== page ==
July Rate Hike is Likely But Then Pause…?
The Bank of Canada will meet on Wednesday (July 11th) to decide on its latest move on interest rates next week and many are expecting an increase from 1.25% to 1.50%. But once July’s hike is done, things become less clear as the economy is showing some mixed signals.
*As an aside, this increase will change a lender’s prime rate from 3.45% to 3.7%. This will increase variable rate mortgages and home equity lines of credit by 0.25%.
CIBC and TD’s chief economists think that this will be the last rate hike in a while.
CIBC: “That will be the last piece of the puzzle for a Bank of Canada rate hike in July, but we’re also of the view that economic growth will moderate enough after Q2 to force another extended pause on rates.”
TD: “Given a more cautious outlook and ongoing threat of escalating trade wars, we suspect it will be some time before we see another hike.”
Here are some facts that the Bank of Canada has to contend with:
-interest rates has been low for a very long time,
-the economy is doing better over and the government has to increase rates to avoid higher inflation, but…
-for every dollar Canadians make in income, they owe $1.70 in debt,
-every time the BoC raises interest rates, it hurts Canadians,
-household debt is quite large due to all the mortgages and home equity lines of credit we’ve been giving out,
-real estate is 20% of Canadian GDP,
-housing starts are slowing down. Once people stop building as much, the economy will suffer, and
-Red Flag – Equifax reported that they expect more delinquencies in the future as rates rise.
Based on all of these facts, we do know that the rates are going to increase. However, the government is deathly afraid of increasing the rates too much or too quickly…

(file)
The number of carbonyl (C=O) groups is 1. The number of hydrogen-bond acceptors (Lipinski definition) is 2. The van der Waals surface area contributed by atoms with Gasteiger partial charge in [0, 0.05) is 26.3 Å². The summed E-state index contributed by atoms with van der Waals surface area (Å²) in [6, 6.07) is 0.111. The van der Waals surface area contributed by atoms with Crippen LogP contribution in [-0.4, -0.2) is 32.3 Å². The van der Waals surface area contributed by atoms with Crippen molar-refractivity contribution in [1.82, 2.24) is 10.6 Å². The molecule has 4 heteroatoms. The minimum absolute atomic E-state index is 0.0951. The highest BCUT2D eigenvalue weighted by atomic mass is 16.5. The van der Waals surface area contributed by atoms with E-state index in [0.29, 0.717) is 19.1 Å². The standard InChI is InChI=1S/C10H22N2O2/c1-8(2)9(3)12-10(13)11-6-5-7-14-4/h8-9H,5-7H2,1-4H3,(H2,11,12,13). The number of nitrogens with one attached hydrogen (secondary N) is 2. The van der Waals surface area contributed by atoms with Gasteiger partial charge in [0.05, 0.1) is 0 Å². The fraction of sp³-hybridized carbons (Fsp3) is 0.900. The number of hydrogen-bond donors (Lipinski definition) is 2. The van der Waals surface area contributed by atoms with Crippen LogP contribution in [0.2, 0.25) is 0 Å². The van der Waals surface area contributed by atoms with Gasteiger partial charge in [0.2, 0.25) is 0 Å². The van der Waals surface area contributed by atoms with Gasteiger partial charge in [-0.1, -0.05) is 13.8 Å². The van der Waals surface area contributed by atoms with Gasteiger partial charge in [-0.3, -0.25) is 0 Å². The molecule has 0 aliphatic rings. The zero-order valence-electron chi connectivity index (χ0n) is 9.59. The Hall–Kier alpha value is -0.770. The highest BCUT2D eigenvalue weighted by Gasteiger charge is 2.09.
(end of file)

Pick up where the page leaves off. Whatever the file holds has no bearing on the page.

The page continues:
Also, an increase in the interest rates or a decrease in the demand for housing could send the Canadian economy, whose single largest driver is real estate, into a downward spiral
To dig even further, please see the graph below:
We see above that the interest rates from the BoC were around 3.5% from beginning 2000s till 2008. This was during a large real estate boom in the US and Canada. However, quantitative easing (making sure the economy gets back on track) and low rates were implemented after the 2008 meltdown, to stimulate borrowing.
What happened was that mortgage amounts kept increasing because a borrower’s income could increasingly qualify for larger mortgages. In 2008, borrowers could qualify at their contract rate of 4.5%, whereas two years ago borrowers qualified at 2.49%. This was about a 25% increase in affordability. Now however, we’re back up to 5.34%.
What we’re seeing now is a negative effect of boosting the economy; we’re seeing the consequences of too much borrowing and the potential of higher rates creating mortgage defaults.
For all of this, I’m going to call it… I do not see an interest rate rise of more than 1.0% over the next five years. We just won’t be able to absorb this type of increase.
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